July 3, 2010

The Downside of Freedom

Originally posted March 16, 2010

Not a day goes by, that I don’t thank God that I live in a free country.  For as a citizen of the Good Ole USA, I enjoy rights and privileges that are the envy of the world.  Even better, any kid from the neighborhood can get rich.  Or become president.  Or anything they like.  And even more amazingly, more often than not, the system actually works.  No other country, in the history of our planet, has ever been blessed in this way.

But as they say, freedom isn’t free.  And the highest courts of our land have consistently ruled that our rights are not absolute.  For in the interest of maintaining a peaceful orderly society, we must strike a balance.  We have a right to freedom of speech, yet we can’t shout “fire!” in a crowded theater.  We can practice any religion we like, but we can’t sacrifice a virgin to the Moon God at will.

Hence, the downside of this abundant freedom is that we must also respect the rights of others.

A free press means that we must put up with hateful rhetoric and pornography.  A right to due process means that criminals sometimes go free.  In our capitalist system some people become fabulously wealthy, while others remain desperately poor.  And so on.

A short history lesson seems fitting here: Let’s recall some of the brutal dictators of recent times: Ferdinand Marcos in the Philippines, Hugo Chavez in Venezuela, Saddam Hussein in Iraq, or Nicolae Ceauşescu in Romania.  All were initially supported by their people.  Hence the downside of democracy is that we must live with the choices we make.  Shall we now institute benevolent monarchies around the world, to assure that we don’t elect another Hitler?

I don’t think so, and neither do you.  The path of wisdom is rarely found in extremes.

This is the land of opportunity, yet the downside of this prosperity is that some of us feel compelled to take more than our share.  Some have felt the impact of this malaise more than others, particularly the employees and creditors of Lehman Brothers, Washington Mutual, AIG, and General Motors.  Banks made mortgage loans to people who they knew couldn’t afford them, and the investment companies bundled them into sophisticated financial instruments that no one could understand.  Yet the money kept flowing, and it seemed as if it would never end.  Until it did.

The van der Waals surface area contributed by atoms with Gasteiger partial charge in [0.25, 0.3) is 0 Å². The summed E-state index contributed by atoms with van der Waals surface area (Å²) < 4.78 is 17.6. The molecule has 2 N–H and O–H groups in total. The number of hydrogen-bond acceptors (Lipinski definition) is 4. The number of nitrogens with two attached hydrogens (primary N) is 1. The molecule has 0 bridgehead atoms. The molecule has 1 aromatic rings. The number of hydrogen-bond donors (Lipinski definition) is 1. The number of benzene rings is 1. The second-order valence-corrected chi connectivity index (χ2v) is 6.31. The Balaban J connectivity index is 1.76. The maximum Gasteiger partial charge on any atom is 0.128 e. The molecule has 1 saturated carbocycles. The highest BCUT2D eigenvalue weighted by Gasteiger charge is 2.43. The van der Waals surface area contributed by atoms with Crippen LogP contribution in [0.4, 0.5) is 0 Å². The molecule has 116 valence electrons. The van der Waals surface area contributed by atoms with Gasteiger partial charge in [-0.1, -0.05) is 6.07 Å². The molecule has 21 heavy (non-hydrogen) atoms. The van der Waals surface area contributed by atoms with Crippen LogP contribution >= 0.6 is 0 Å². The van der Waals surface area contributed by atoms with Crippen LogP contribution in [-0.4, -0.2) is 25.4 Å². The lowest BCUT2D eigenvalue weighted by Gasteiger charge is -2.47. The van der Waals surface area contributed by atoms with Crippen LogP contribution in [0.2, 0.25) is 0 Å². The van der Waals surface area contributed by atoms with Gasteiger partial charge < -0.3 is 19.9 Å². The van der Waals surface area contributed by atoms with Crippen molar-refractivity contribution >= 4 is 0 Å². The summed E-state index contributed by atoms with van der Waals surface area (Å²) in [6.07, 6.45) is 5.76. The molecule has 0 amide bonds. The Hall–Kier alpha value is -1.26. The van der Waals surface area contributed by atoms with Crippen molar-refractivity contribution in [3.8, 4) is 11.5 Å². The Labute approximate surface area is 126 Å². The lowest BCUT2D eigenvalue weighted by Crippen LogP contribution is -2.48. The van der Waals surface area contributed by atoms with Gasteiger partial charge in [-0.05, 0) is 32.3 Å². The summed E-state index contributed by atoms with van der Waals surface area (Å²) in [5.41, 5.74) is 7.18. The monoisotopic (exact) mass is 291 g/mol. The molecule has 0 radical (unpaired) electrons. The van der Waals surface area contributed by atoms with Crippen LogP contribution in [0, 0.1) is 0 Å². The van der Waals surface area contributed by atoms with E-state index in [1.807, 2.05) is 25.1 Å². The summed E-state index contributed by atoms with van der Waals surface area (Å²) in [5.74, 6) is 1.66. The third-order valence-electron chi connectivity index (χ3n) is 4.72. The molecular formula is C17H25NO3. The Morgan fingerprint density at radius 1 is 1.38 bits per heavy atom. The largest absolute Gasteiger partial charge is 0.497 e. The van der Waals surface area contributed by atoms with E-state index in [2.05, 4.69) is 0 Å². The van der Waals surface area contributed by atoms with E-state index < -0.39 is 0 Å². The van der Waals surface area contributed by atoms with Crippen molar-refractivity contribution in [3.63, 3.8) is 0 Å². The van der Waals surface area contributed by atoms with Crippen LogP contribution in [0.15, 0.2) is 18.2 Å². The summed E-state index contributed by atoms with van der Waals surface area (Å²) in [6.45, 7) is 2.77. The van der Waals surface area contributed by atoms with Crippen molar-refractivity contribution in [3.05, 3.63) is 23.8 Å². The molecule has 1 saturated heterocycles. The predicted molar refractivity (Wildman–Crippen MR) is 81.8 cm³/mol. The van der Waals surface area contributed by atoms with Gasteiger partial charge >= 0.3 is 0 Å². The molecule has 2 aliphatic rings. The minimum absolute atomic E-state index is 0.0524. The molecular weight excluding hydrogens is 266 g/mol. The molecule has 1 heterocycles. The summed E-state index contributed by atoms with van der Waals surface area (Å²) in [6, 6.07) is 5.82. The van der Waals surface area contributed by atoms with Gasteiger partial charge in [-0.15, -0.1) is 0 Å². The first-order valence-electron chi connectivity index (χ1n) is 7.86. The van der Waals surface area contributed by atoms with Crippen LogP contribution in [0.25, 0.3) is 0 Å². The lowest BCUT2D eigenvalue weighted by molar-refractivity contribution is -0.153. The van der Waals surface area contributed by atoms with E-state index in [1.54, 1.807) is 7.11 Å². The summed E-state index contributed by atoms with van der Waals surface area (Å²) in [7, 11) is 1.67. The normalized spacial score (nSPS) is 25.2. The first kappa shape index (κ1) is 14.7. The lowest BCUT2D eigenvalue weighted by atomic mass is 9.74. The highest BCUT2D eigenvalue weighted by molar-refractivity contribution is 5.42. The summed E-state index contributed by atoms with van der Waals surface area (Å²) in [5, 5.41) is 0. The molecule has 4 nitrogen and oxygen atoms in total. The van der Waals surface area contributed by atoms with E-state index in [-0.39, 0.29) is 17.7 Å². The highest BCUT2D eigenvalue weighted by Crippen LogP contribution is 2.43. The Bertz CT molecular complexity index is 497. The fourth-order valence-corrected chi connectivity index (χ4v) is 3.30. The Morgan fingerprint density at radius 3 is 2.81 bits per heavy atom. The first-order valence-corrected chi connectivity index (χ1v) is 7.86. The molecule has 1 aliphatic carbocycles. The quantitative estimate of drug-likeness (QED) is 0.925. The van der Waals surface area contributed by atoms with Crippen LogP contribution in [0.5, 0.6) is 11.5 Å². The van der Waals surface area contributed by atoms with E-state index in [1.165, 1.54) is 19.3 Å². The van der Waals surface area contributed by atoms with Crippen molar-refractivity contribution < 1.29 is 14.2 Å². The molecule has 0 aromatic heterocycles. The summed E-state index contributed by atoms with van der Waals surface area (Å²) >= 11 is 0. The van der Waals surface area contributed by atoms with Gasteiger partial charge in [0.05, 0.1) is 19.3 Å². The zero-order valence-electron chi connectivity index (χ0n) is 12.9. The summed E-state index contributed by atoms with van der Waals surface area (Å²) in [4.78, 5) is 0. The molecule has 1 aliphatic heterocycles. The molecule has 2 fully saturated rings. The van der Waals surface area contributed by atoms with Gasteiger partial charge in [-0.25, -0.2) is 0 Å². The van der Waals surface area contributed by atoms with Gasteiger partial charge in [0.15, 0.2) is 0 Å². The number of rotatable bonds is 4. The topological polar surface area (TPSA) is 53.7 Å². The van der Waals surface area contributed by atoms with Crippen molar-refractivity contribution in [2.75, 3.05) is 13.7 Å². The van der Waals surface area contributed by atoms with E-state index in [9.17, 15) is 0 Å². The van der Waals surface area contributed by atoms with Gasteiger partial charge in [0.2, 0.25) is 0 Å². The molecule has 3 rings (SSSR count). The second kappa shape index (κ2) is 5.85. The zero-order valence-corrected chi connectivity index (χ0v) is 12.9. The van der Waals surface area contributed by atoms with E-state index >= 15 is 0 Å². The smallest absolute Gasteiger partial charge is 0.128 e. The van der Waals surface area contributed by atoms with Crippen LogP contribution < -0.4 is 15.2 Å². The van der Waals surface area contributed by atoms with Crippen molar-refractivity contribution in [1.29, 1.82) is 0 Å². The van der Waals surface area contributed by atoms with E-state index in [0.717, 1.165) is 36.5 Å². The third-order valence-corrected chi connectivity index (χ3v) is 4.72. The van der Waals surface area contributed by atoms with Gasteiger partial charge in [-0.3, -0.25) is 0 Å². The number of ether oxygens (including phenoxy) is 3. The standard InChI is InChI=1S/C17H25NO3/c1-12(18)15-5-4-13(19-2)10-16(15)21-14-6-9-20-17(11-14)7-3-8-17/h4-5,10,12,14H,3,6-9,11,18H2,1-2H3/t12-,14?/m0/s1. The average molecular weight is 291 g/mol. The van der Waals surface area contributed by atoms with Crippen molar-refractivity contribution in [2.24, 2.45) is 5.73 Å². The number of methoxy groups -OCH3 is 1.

Clearly, the financial markets failed us at almost every level.  Our government encouraged the irresponsible lending, the regulators failed to intervene, and the ratings agencies endorsed the whole scheme. Bernie Madoff was allowed to continue his deception unchecked.  And the rest of us are left to pick up the pieces.

Now some in Congress have proposed a new round of crushing regulations for the financial services industry.  They have the full support of our president, who fancies himself a defender of the little guy yet clearly has little understanding of how the financial markets work: The reason the little guy has a job, is because the big guy made a profit.  How simple is that?

This prospect is positively frightening.  Do we really want the federal government – which has never had to make a profit on anything – to micromanage the affairs of large companies?  Shall we do away with free markets and set wages and prices by government mandate, as they did in the Soviet Union?

I don’t think so, and neither do you.  The path of wisdom is rarely found in extremes.

Some time ago I served on my town’s rent control board.  On one occasion we scheduled a public hearing for a landlord who wanted to raise his rents by six percent (instead of the normally permissible five).  He presented his audited financial statements, and I was quickly impressed.  Turns out, he hadn’t raised his rents for three years.  Further, his expenses for utilities, maintenance, and labor had increased as his profit margin plummeted.

But that didn’t matter to the dozen or so people who arose to speak in protest.  One was disabled, one was living on a small Social Security check, another was raising six small children while working in a fast-food restaurant.  They couldn’t afford the higher rents, and the property owner was just an evil capitalist pig.  To them it didn’t matter that their landlord had risked his life’s savings, years before, to build a business.  They didn’t know, or at least didn’t care, that he had come close to financial ruin at several points along the way.  They had no understanding of the real estate business, or that it cost a fortune to heat the swimming pool.  Even at the new prices, their rents would remain close to the lowest in the county.  The tenements down the street were a few dollars cheaper, but not half as nice.

In short, these people felt entitled.  They felt that someone owed them a living.  They thought it criminal that someone should make a profit from their hard-earned wages.  Guess how I voted?

If our president and Congress truly wish to reinvigorate our economy, the worst thing they can possibly do is impose a pile of new rules.  All they really need to do, is to enforce the rules they already have.  Instead of inventing a new regulatory agency (as has been proposed), perhaps they can simply shake up the ranks of the agencies they already have, ordering them to do the jobs they were hired to do.

The last thing we need, is a bigger government.

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